Review: Anna Karenina — Leo Tolstoy

Read: 34
To Go: 66

Book List:
31. The Dressmaker — Kate Alcott
32. Spin — Catherine McKenzie
33. The Elegance of the Hedgehog — Muriel Barbery
34. Anna Karenina — Leo Tolstoy

“Top 50 38 Romantic Lines” read: 12/38

Screen shot 2013-06-22 at 1.04.32 PM

Romantic quote: “He stepped down, trying not to look long at her, as if she were the sun, yet he saw her, like the sun, even without looking.”

Finished reading: June 21, 2013

It took me five months to read (granted, I put it down for long periods of time in those five months, and really only read it when I was taking the train home to Barrie), but in mid-June I finally finished the tomb that is Anna Karenina. Never was there a person more proud than I was at that moment. But, I have to admit, other than making me proud to have completed it, Anna Karenina didn’t do much for me. Though I’m sure it’s sacrilegious to say, it was just okay. Solidly middle-of-the-pack, but no better than that.

In Anna Karenina, the unhappily married titular character embarks on a doomed affair with Count Alexei Vronsky, which leads to her alienation from Russian society and overwhelming unhappiness. In a parallel story, Konstantin Levin, a friend of Anna’s brother, returns to Russian society, convinced that he must ask his longtime friend, Kitty Scherbatsky, for her hand in marriage. When she says no, anticipating that she’ll be receiving another proposal that night—from none other than Count Vronsky—both Kitty and Levin experience all-consuming despair.

Anna Karenina is a story told in eight parts and roughly 800 pages, depending on the edition you pick up. I don’t know why it’s that long. A month after reading it, I still can’t comprehend why it took Tolstoy 800 pages and eight parts to tell a rather commonplace tale of an affair to remember. Especially when, for several parts at a time, the novel seemed to be in relative stasis. For at least three parts, Anna and Vronsky were pretending to be happy while snipping at each other in their private moments, and Anna was an indecisive jealous mess. But any reader with a pulse can comprehend the state of the union in just one part, so why waste time on the other two when nothing of note had changed?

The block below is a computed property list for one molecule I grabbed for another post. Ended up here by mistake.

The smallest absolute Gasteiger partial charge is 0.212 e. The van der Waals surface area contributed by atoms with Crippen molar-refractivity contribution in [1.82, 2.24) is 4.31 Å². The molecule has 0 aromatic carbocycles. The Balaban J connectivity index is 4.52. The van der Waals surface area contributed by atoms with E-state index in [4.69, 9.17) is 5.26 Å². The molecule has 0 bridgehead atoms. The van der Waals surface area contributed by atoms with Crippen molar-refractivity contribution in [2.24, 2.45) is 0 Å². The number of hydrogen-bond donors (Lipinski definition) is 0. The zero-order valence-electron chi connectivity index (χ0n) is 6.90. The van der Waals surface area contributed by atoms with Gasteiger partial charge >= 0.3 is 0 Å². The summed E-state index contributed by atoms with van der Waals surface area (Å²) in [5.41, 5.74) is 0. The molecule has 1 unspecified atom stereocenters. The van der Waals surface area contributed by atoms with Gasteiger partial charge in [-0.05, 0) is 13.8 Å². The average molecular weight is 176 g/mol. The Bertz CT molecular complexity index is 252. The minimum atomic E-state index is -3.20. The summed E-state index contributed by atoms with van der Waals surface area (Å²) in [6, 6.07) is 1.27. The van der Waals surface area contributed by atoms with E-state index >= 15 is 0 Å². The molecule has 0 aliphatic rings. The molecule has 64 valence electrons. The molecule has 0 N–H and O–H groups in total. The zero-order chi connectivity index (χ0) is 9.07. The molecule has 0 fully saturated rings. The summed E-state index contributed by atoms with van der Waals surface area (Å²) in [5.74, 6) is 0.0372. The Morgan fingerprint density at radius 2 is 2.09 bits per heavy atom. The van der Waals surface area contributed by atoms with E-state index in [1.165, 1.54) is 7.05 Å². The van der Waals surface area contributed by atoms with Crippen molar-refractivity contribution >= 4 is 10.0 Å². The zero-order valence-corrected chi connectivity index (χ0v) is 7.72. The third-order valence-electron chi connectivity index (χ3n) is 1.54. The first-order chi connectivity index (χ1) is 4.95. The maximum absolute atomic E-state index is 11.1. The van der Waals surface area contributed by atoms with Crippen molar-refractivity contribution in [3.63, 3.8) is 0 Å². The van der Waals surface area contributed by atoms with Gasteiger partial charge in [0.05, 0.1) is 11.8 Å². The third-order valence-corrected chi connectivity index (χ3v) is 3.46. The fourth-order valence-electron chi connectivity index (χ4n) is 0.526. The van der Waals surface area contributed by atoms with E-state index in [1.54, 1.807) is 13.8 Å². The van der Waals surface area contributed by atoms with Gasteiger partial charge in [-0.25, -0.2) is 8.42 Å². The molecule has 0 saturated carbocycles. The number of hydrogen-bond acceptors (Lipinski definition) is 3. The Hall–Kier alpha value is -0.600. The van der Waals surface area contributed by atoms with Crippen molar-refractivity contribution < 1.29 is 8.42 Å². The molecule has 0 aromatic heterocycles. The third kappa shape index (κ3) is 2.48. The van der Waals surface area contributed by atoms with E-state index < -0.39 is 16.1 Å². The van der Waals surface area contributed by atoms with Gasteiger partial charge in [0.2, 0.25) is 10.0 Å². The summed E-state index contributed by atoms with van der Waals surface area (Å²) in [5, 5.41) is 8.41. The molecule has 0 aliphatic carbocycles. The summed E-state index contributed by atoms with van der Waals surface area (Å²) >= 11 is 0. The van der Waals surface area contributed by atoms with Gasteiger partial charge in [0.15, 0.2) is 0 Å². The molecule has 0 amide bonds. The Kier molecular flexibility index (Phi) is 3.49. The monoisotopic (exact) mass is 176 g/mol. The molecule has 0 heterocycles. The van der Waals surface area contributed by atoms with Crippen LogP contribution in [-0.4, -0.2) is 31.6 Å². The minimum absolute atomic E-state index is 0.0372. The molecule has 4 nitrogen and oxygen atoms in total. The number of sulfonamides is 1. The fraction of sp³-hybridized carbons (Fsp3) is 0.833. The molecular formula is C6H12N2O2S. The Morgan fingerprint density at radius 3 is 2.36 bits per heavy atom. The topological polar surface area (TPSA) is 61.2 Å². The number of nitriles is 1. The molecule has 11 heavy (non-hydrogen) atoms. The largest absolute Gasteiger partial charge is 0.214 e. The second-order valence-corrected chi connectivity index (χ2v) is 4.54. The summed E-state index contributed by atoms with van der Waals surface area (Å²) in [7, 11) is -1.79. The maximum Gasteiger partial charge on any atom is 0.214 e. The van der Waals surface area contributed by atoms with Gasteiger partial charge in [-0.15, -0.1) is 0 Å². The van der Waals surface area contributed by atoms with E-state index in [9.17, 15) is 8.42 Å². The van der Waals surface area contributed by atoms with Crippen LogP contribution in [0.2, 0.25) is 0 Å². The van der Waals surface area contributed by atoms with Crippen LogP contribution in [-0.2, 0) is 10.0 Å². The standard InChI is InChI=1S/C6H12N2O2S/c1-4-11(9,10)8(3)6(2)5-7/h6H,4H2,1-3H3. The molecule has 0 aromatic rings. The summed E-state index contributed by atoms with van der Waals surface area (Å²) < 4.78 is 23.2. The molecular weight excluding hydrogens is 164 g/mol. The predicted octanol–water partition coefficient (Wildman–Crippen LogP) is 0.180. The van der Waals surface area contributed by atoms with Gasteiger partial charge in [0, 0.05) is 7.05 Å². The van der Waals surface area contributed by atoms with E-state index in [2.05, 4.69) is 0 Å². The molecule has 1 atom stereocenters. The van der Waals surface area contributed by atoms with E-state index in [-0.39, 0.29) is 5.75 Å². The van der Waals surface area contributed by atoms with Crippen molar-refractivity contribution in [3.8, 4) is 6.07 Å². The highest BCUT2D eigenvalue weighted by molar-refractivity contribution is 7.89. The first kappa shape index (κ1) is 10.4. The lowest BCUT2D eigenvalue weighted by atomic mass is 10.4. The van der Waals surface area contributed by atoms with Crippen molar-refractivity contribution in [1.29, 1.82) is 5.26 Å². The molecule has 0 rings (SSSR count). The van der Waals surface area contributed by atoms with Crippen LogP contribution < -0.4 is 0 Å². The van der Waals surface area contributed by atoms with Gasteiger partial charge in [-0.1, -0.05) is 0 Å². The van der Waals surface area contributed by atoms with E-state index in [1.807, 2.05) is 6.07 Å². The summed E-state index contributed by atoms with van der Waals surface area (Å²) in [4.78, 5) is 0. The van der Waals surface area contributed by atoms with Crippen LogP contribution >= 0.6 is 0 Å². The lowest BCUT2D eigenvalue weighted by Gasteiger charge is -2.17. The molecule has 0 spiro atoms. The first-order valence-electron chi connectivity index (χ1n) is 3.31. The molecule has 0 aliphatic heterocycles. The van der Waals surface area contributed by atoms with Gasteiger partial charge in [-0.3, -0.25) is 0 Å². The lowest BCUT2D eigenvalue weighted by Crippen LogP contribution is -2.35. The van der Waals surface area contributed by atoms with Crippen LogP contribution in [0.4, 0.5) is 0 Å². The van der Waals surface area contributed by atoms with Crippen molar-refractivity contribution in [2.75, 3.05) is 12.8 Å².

Levin and Kitty’s parallel story, surprisingly, was the one I was more invested in, because it actually had momentum. Each part brought Levin and Kitty to a new place, both plot-wise and as characters, and then finally reconnected them. Unlike Anna and Vronsky, who were practically spinning their wheels in a mud-filled ditch, Levin and Kitty kept moving forward. Not to mention they were infinitely more likeable characters (even if Levin was a bit of a stick in the mud sometimes).

Anna Karenina (or, as I like to call it, Six Crazy Russians) was, to be quite frank, nothing special. It was long and tiresome with occasional moments of beautiful writing (like the romantic quote from the Stylist list). The plot was, to use a cliche, as slow as molasses to advance, and had far too many diversions into the minutiae of Russian life (including a particularly perplexing and not at all relevant election scene). But at least Kitty and Levin were there to make it bearable.

Next book: A Necessary End — Peter Robinson

– Kelsey

P.S.: I watched the movie adaptation of this—the newest one—and it was fantastic. Treating it like a stage performance was a little unusual, but it worked. Plus, the performances were brilliant, a lot of the time-wasting scenes were cut out, and the movie itself was visually stunning. Worth a watch!

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